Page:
Ann Lee

psychometric portrait of ann lee
Psycometric portrait of Ann Lee drawn in 1871 that was accompanied by a phrenological analysis

Quick Facts

Significance:
Shaker leader
Place of Birth:
Manchester, England
Date of Birth:
February 29, 1736
Place of Death:
Watervliet, New York
Date of Death:
September 8, 1784
Place of Burial:
Watervliet, New York
Cemetery Name:
Shaker Cemetery

Ann Lee was born in Manchester, England on February 29, 1736. She wasn’t sent to school, and could neither read nor write. Instead, as a young girl she worked in a Manchester textile factory. She later worked as a cutter for fur hats, and then as a cook at a hospital. In 1762 she married Abraham Standerin, an apprentice to her blacksmith father, John Lee. Together they had four children, none of which lived past infancy.

 

In 1758 Lee joined a sect of Quakers, known as the Shakers, that had been heavily influenced by Camisard preachers. In 1770 she was imprisoned in Manchester for her religious views. During her brief imprisonment, she received several visions from God. Upon her release she became known as “Mother Ann.”

 

In 1772 Mother Ann received another vision from God in the form of a tree. It communicated that a place had been prepared for she and her followers in America. So, in 1774, Mother Ann and eight followers set sail for New York. Their goal was to establish Shaker communities based on the tenants of community, equality, simplicity, and charity.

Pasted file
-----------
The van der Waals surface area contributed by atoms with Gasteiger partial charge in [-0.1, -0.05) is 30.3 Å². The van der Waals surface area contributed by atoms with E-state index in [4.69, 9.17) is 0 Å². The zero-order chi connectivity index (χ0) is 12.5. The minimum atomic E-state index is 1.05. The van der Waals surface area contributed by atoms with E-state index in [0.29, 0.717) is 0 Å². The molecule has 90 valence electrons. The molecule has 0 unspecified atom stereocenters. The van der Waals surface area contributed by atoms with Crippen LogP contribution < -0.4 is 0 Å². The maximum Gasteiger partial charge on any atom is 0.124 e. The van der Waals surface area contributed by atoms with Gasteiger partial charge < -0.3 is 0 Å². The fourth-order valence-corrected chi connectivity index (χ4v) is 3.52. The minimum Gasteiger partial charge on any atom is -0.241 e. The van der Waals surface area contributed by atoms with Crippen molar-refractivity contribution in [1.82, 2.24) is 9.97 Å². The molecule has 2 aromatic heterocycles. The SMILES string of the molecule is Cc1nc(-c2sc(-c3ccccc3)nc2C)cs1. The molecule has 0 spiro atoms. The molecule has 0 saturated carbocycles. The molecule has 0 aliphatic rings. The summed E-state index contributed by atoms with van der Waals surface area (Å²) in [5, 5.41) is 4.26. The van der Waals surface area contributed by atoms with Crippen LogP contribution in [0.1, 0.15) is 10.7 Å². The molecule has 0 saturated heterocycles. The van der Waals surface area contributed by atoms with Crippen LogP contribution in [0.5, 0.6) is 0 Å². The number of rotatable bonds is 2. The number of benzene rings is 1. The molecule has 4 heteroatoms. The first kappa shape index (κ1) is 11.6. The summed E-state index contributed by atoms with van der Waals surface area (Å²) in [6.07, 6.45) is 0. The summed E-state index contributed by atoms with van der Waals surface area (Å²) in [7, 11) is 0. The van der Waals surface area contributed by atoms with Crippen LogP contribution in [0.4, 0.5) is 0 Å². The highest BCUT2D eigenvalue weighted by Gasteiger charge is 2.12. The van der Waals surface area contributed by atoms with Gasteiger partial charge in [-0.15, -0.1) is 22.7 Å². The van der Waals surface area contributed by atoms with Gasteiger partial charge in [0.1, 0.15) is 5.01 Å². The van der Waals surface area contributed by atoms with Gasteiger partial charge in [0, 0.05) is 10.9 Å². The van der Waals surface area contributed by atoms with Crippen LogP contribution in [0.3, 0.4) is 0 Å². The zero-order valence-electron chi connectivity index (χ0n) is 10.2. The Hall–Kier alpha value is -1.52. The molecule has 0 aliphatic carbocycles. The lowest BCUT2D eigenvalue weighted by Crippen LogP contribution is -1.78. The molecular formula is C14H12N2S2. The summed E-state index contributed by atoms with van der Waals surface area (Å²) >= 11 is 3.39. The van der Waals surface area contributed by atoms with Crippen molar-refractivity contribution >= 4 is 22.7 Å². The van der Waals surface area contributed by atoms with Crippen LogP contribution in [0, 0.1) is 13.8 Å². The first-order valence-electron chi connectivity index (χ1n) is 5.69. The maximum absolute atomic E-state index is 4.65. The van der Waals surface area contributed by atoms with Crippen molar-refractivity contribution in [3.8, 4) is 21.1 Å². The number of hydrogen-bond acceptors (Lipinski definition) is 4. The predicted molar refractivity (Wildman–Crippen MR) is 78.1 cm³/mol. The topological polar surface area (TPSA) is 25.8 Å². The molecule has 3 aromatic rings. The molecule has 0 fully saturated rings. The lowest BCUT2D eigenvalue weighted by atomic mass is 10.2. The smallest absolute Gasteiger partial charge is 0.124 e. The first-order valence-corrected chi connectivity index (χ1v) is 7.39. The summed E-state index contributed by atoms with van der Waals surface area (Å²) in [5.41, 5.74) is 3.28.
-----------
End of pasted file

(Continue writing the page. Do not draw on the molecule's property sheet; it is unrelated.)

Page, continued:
They arrived in New York City on August 6, 1774 and found employment until they could buy land to establish a Shaker community. They found land in upstate New York, outside of Albany, and established America’s first Shaker community, Niskeyuna (now Watervliet).

 

Mother Ann died on September 8, 1784. As the Shaker leader, she was able to spread the message of the Shaker religion and gather converts. At their peak in the mid-19th century, the Shakers had about 6,000 followers in 19 communities.

 

Sources:

http://xroads.virginia.edu/~hyper/hns/cities/shakers.html

https://books.google.com/books?id=OKsCAAAAYAAJ&printsec=frontcover&source=gbs_ge_summary_r&cad=0#v=onepage&q=manchester&f=false

http://www.pbs.org/kenburns/shakers/shakers/

http://maineshakers.com/history/